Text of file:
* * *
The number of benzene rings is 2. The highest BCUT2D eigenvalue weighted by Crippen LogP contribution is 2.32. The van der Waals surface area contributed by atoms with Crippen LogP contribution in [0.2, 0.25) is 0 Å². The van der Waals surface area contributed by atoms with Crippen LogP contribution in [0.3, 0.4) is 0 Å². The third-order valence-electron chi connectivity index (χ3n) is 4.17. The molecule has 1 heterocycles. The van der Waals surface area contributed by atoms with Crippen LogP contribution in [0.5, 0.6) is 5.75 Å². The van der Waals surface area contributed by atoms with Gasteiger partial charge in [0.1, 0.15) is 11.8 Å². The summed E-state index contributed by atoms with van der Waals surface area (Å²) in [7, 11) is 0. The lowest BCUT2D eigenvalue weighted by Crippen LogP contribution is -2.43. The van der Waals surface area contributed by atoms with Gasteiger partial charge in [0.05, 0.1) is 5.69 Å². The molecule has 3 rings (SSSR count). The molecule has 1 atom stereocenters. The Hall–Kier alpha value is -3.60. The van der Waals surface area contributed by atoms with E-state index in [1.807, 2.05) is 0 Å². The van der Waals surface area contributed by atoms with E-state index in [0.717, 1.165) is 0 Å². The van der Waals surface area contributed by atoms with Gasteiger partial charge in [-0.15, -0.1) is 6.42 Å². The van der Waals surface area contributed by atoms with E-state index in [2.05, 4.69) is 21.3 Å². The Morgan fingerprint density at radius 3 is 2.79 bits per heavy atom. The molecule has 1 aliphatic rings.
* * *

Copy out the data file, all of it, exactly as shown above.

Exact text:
The number of benzene rings is 2. The highest BCUT2D eigenvalue weighted by Crippen LogP contribution is 2.32. The van der Waals surface area contributed by atoms with Crippen LogP contribution in [0.2, 0.25) is 0 Å². The van der Waals surface area contributed by atoms with Crippen LogP contribution in [0.3, 0.4) is 0 Å². The third-order valence-electron chi connectivity index (χ3n) is 4.17. The molecule has 1 heterocycles. The van der Waals surface area contributed by atoms with Crippen LogP contribution in [0.5, 0.6) is 5.75 Å². The van der Waals surface area contributed by atoms with Gasteiger partial charge in [0.1, 0.15) is 11.8 Å². The summed E-state index contributed by atoms with van der Waals surface area (Å²) in [7, 11) is 0. The lowest BCUT2D eigenvalue weighted by Crippen LogP contribution is -2.43. The van der Waals surface area contributed by atoms with Gasteiger partial charge in [0.05, 0.1) is 5.69 Å². The molecule has 3 rings (SSSR count). The molecule has 1 atom stereocenters. The Hall–Kier alpha value is -3.60. The van der Waals surface area contributed by atoms with E-state index in [1.807, 2.05) is 0 Å². The van der Waals surface area contributed by atoms with E-state index in [0.717, 1.165) is 0 Å². The van der Waals surface area contributed by atoms with Gasteiger partial charge in [-0.15, -0.1) is 6.42 Å². The van der Waals surface area contributed by atoms with E-state index in [2.05, 4.69) is 21.3 Å². The Morgan fingerprint density at radius 3 is 2.79 bits per heavy atom. The molecule has 1 aliphatic rings.